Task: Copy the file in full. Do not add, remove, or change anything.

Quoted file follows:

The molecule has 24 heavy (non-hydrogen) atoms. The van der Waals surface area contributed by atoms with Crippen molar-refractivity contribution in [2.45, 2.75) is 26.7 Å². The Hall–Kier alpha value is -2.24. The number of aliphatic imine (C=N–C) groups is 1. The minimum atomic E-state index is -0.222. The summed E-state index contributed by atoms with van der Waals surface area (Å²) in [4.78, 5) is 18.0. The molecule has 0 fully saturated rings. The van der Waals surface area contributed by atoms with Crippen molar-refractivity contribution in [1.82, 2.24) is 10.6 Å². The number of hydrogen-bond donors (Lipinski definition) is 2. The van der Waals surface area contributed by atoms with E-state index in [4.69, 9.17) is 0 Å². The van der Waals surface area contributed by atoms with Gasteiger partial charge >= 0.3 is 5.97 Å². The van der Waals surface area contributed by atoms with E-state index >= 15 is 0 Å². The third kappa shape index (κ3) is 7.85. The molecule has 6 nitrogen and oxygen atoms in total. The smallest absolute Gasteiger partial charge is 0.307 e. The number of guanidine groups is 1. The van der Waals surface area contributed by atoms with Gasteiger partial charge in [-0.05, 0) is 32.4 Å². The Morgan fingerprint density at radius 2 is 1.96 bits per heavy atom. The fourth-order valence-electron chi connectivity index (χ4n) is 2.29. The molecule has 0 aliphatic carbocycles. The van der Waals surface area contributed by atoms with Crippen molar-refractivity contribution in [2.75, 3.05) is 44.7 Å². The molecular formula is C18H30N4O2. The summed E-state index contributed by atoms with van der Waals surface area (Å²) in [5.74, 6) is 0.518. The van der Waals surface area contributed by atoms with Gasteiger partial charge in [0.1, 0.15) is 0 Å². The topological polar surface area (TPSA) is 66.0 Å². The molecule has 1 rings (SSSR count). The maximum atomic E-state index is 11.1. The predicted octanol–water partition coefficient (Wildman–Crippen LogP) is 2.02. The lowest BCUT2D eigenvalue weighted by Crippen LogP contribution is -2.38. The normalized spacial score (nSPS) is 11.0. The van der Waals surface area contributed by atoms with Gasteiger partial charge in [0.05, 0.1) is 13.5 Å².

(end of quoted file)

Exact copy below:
The molecule has 24 heavy (non-hydrogen) atoms. The van der Waals surface area contributed by atoms with Crippen molar-refractivity contribution in [2.45, 2.75) is 26.7 Å². The Hall–Kier alpha value is -2.24. The number of aliphatic imine (C=N–C) groups is 1. The minimum atomic E-state index is -0.222. The summed E-state index contributed by atoms with van der Waals surface area (Å²) in [4.78, 5) is 18.0. The molecule has 0 fully saturated rings. The van der Waals surface area contributed by atoms with Crippen molar-refractivity contribution in [1.82, 2.24) is 10.6 Å². The number of hydrogen-bond donors (Lipinski definition) is 2. The van der Waals surface area contributed by atoms with E-state index in [4.69, 9.17) is 0 Å². The van der Waals surface area contributed by atoms with Gasteiger partial charge >= 0.3 is 5.97 Å². The van der Waals surface area contributed by atoms with E-state index >= 15 is 0 Å². The third kappa shape index (κ3) is 7.85. The molecule has 6 nitrogen and oxygen atoms in total. The smallest absolute Gasteiger partial charge is 0.307 e. The number of guanidine groups is 1. The van der Waals surface area contributed by atoms with Gasteiger partial charge in [-0.05, 0) is 32.4 Å². The Morgan fingerprint density at radius 2 is 1.96 bits per heavy atom. The fourth-order valence-electron chi connectivity index (χ4n) is 2.29. The molecule has 0 aliphatic carbocycles. The van der Waals surface area contributed by atoms with Crippen molar-refractivity contribution in [2.75, 3.05) is 44.7 Å². The molecular formula is C18H30N4O2. The summed E-state index contributed by atoms with van der Waals surface area (Å²) in [5.74, 6) is 0.518. The van der Waals surface area contributed by atoms with Gasteiger partial charge in [0.1, 0.15) is 0 Å². The topological polar surface area (TPSA) is 66.0 Å². The molecule has 1 rings (SSSR count). The maximum atomic E-state index is 11.1. The predicted octanol–water partition coefficient (Wildman–Crippen LogP) is 2.02. The lowest BCUT2D eigenvalue weighted by Crippen LogP contribution is -2.38. The normalized spacial score (nSPS) is 11.0. The van der Waals surface area contributed by atoms with Gasteiger partial charge in [0.05, 0.1) is 13.5 Å².